Friday, July 20, 2012

Thinking about redwoods on the road to Ashland

Smith River, California
I had another idea about the sequoias on the way out of California.  The Redwood Highway took us by Jedediah Smith State Park and we glimpsed a few more of them.  Sequoia sempervirens, the Coast Redwood, has existed as a species on the coasts of northern California and southern Oregon for 20 million years.

Indulge me, just for a moment, and imagine that the great trees possess some vague sentience --some retained memory passed on through sequoia generations. 

"Pacific Madrona" in America; in Canada "Arbutis"
I love that smooth red-orange skin!
(It's not all that much of a stretch, actually.  As the park ranger informed me, the DNA of a single tree can continue for tens of thousands of years.  You see, often, when one of the great trees falls, one or more shoots may sprout up out of the fallen corpse and become trees in their own right.  These sprouts are actually extensions of the original tree.  It is one of several ways in which the sequoias perpetuate.  And it raises interesting questions about the nature of mortality, does it not?)

At a cat park near Cave Junction.  I didn't dig the place.  Bad vibes for the cats and from the hosts. 
Anyway, if we entertain this idea about a collective memory, or a sentience of some kind that exists within the eerie-holy groves overlooking Pacifica, the sequoias remember a time when giant sloths and saber-toothed tigers and three-toed horses ambled and prowled and scampered at their feet.  They remember a time when whale spout was very rare and when the world was slightly warmer.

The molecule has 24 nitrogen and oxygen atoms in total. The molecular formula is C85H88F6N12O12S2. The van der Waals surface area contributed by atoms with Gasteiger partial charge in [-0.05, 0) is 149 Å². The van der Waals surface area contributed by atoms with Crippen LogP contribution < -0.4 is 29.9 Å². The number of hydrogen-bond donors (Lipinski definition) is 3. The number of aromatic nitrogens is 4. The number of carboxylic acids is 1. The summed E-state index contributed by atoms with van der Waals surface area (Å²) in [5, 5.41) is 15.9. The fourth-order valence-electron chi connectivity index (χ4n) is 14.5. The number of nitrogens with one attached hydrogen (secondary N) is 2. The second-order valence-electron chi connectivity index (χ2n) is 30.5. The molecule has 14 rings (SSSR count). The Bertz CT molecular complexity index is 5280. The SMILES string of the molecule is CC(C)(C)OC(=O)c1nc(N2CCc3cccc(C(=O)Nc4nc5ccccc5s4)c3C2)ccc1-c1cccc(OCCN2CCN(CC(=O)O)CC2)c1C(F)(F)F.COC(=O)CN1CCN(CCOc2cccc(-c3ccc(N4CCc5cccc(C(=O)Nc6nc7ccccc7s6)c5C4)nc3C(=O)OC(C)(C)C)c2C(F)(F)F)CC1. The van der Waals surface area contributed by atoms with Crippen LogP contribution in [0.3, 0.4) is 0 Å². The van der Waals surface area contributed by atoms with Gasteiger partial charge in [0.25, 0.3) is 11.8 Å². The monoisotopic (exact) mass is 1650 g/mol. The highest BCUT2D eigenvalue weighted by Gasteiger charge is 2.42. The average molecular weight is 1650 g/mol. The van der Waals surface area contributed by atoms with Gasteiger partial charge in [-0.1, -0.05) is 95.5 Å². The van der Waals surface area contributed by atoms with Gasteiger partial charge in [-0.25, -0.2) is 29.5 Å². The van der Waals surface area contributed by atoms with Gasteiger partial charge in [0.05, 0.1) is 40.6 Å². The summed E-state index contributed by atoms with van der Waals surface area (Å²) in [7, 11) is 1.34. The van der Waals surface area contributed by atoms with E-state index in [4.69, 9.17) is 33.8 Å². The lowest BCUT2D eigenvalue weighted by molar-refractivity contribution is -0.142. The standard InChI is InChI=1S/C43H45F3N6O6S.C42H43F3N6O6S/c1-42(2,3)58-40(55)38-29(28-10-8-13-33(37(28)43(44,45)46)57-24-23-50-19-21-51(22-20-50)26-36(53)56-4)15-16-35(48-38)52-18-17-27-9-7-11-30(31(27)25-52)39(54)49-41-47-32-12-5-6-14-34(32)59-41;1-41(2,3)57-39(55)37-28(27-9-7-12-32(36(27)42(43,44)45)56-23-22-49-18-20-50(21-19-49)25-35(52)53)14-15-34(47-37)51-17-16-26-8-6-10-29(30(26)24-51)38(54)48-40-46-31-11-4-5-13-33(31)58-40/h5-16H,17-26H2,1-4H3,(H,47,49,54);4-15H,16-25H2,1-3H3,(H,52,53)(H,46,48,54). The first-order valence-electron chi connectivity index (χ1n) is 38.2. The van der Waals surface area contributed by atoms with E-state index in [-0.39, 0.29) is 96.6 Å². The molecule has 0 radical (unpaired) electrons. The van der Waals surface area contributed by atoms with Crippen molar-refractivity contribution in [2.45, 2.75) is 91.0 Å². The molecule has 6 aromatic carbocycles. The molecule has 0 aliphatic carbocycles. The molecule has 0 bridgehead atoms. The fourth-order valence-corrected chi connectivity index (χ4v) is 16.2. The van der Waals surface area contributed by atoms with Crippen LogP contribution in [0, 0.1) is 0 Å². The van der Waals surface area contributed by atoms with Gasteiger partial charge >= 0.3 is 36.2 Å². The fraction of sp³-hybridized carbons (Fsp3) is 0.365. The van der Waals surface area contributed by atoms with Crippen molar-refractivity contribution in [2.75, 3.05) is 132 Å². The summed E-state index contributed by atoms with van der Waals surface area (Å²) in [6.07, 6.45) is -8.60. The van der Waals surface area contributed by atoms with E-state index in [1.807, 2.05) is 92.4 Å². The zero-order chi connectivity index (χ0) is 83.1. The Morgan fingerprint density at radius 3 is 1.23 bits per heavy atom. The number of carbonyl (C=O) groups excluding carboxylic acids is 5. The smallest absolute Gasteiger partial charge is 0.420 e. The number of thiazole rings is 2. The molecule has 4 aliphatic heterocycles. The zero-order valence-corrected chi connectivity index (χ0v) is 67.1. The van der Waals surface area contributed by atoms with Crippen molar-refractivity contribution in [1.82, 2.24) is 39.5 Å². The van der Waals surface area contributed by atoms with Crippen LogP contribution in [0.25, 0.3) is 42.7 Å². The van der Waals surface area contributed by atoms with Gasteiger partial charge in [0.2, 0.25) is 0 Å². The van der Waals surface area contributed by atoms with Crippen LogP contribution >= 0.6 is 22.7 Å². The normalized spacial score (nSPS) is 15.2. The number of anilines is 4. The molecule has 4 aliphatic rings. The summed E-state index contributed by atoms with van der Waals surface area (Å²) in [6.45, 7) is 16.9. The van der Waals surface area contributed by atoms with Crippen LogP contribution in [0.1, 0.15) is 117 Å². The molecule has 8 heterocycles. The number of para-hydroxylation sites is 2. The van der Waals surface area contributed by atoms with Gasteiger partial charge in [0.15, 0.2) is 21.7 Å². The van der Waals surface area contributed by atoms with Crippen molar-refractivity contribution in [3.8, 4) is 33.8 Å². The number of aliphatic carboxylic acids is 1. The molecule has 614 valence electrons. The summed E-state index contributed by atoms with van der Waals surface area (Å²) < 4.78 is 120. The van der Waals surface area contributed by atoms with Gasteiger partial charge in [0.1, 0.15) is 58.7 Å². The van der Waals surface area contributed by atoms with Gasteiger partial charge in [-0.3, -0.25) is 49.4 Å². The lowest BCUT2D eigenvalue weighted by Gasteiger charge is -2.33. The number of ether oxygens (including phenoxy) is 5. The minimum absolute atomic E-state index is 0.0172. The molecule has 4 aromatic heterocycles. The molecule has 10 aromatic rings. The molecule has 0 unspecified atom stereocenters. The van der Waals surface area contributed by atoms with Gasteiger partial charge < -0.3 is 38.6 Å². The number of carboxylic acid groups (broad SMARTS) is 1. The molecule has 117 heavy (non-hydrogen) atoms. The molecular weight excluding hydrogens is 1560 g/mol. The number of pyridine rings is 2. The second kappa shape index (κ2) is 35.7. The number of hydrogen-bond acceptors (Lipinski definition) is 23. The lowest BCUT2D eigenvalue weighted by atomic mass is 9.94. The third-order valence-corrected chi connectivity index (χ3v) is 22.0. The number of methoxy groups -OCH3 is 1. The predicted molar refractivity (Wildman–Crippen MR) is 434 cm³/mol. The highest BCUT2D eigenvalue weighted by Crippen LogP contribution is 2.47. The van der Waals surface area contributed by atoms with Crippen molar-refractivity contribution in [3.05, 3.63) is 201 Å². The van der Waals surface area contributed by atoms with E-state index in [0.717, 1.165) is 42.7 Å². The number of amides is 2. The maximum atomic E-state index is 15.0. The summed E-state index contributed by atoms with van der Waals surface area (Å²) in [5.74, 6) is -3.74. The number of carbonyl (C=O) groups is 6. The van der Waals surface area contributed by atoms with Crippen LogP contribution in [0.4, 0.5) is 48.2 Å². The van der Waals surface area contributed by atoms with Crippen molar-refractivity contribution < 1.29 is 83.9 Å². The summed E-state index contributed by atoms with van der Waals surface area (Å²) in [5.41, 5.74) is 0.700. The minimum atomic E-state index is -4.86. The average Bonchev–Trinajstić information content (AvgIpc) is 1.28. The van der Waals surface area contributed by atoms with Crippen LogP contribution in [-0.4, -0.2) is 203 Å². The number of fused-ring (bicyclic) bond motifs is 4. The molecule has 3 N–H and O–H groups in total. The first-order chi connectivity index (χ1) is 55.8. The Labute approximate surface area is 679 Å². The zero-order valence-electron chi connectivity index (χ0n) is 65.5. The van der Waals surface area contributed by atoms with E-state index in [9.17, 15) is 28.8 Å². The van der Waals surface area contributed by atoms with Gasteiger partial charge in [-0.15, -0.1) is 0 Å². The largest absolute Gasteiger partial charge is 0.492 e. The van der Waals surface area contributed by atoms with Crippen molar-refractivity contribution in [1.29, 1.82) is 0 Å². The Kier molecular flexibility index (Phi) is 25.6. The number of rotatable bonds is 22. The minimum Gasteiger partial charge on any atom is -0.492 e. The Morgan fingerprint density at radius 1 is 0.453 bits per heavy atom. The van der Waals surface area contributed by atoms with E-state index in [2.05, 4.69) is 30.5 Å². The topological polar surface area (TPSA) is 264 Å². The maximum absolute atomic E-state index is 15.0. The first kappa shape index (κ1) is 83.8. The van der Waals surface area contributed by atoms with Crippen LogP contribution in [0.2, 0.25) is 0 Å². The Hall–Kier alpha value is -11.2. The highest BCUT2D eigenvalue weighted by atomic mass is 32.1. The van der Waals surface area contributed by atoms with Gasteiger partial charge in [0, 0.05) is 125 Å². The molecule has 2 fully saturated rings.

Restuarante mexicano en Jacksonville
Lentitud del servicio, pero comida deliciosa

The arrival of the bipedal apes, which occurred in the last twenty thousand year blink of a geologic eye, has been a catastrophe.  Even as the spew and roar of the great mountains to the north changed the landscape, the apes suddenly and savagely took to preying on the solemn giants.  They leveled 95% of the great groves. 
This is the life
To have survived these millions of years and to find themselves on the verge of extinction --talk about being confronted with mortality!  Were the trees making their peace with whatever deity they might conceive as they awaited the bite of the apes' contrived teeth?  Are they yet?

But now, for a time anyway, the apes have halted their slaughter.  Rather than reaping the trees, they've taken to wandering among the giant roots.  They putter around in their noisy, stinky contraptions or lope on their hind legs, swinging their arms harmlessly.  And they peer up toward the tops of the great trees or place their hands on the vast boles and grow solemn and quiet.

It all happened so fast.  Where does it go from here?  Will the apes finish off the last of the great sequoias before they follow the giant sloths and the saber-toothed tigers and the three-toed horses into oblivion?  Or will they become nurturers and protectors?

Crazy, eh?  No answers for those questions.  Trees and apes must each look to their respective deities.

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